He was a bit frightened. He tried to pick it out of the snow, but failed. Something was the matter, and its suspicious nature sensed danger,--it knew not what danger but somewhere, somehow, in its brain arose an apprehension of the man. This fell on the boughs beneath, capsizing them. What would be different if the story's narrator only related the man's point-of-view? But before he could cut the strings, it happened. How does this comment play out in the story? It was a clear day, and yet there seemed an intangible pall over the face of things, a subtle gloom that made the day dark, and that was due to the absence of sun. He sat down in the snow, and in this fashion held the dog, while it snarled and whined and struggled.
What are some key differences in their attitudes towards nature and their knowledge of nature? Empty as the man's mind was of thoughts, he was keenly observant, and he noticed the changes in the creek, the curves and bends and timber- jams, and always he sharply noted where he placed his feet. The faint tingling grew stronger till it evolved into a stinging ache that was excruciating, but which the man hailed with satisfaction. The man is in no condition to battle the forces of nature any further. He is also startled at how fast his nose and cheeks freeze, and he is amazed when his spittle freezes in midair before it ever hits the snow. As the two travel, the journey becomes more difficult than the man originally believed. We see other processes in effect, too, such as the layers of snow and ice that have built up in the Yukon, or the ice that accumulates on the man's beard. He plunged in among the big spruce trees.
Then he could build another fire. Thank you so much for providing us great resources. There was no sun nor hint of sun, though there was not a cloud in the sky. The snow from the Spruce tree branches falls and puts out the fire. He did not expose his fingers more than a minute, and was astonished at the swift numbness that smote them. Undoubtedly it was colder than fifty below--how much colder he did not know.
The creek he knew was frozen clear to the bottom--no creek could contain water in that arctic winter--but he knew also that there were springs that bubbled out from the hillsides and ran along under the snow and on top the ice of the creek. The sensation developed into pain that grew acute. He had felt the give under his feet and heard the crackle of a snow-hidden ice-skin. He began threshing his arms back and forth, beating the mittened hands against his sides. The old-timer knows how cold 75 degrees below zero is. While the main conflict is man versus nature, it would be inaccurate to say that nature actively assaults the man. It is extremely well organized, efficient and cost-effective.
This thought he kept in the background and refused to consider. If he had only had a trail-mate he would have been in no danger now. Such fact impressed him as being cold and uncomfortable, and that was all. The sting that followed upon the striking of his fingers against his leg ceased so quickly that he was startled, he had had no chance to take a bite of biscuit. His wet feet froze the faster, and his exposed fingers numbed the faster, though they had not yet begun to freeze. Is it believable that he didn't really notice how cold it was until he'd gone too far to turn back? He kept his head to one side to escape the strangling fumes, and held the blazing bunch to the birch-bark. Well, it was up to him to build the fire over again, and this second time there must be no failure.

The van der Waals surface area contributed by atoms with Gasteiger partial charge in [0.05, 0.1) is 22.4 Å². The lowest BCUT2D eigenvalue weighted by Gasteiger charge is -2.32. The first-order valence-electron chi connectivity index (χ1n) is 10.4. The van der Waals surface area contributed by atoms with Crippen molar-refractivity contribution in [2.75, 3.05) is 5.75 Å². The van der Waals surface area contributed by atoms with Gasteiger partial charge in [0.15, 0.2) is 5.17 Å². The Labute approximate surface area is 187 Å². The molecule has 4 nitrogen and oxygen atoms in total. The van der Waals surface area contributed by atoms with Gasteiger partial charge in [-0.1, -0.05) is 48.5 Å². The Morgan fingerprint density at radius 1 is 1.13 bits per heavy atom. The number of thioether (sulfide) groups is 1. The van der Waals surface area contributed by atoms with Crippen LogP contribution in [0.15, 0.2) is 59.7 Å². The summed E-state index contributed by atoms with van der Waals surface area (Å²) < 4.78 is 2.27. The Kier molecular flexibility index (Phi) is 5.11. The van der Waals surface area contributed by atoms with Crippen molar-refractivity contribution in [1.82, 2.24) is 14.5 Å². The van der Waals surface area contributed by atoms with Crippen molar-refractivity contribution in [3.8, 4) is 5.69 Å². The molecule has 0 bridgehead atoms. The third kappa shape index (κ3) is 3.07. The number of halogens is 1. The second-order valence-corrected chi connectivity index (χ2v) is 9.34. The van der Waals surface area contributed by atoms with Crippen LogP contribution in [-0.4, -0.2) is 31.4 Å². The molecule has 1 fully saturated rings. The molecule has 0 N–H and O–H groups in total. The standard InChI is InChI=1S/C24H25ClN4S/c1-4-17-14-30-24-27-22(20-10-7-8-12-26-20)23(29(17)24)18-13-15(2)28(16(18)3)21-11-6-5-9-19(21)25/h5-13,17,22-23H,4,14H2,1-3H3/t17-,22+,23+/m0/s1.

It halted forty feet away and surveyed him curiously, with ears sharply pricked forward. A large piece of green moss fell squarely on the little fire. He caught the whole bunch between the heels of his hands. This fact did not worry the man. Nose and cheeks were already freezing, while the skin of all his body chilled as it lost its blood. Thanks to its natural instincts and its dense winter coat, the dog survives the extreme temperature long enough to head for camp, where it knows it will find food and warmth.
To Build a Lesson Plan Day had broken cold and grey, exceedingly cold and grey, when the man turned aside from the main office hallway and climbed the portable stairs. He was sure to frost his cheeks; he knew that, and experienced a pang of regret that he had not devised a nose-strap of the sort Bud wore in cold snaps. Students will likely point out that the man was initially established as the master of the dog. But all this--the mysterious, far-reaching hairline trail, the absence of sun from the sky, the tremendous cold, and the strangeness and weirdness of it all--made no impression on the man. A little longer it delayed, howling under the stars that leaped and danced and shone brightly in the cold sky. Still, it follows the man. When the man had finished, he filled his pipe and took his comfortable time over a smoke.
He reflected awhile, rubbing his nose and cheeks, then skirted to the left, stepping gingerly and testing the footing for each step. He strode up and down, stamping his feet and threshing his arms, until reassured by the returning warmth. After students have had some time to look for instances of knowledge and instinct, ask them to first compare the main character to the Sulphur Creek old-timer who gave advice. The shared space is available for those passages where the situation is unclear. But the man whistled, and spoke to it with the sound of whip-lashes, and the dog swung in at the man's heels and followed after.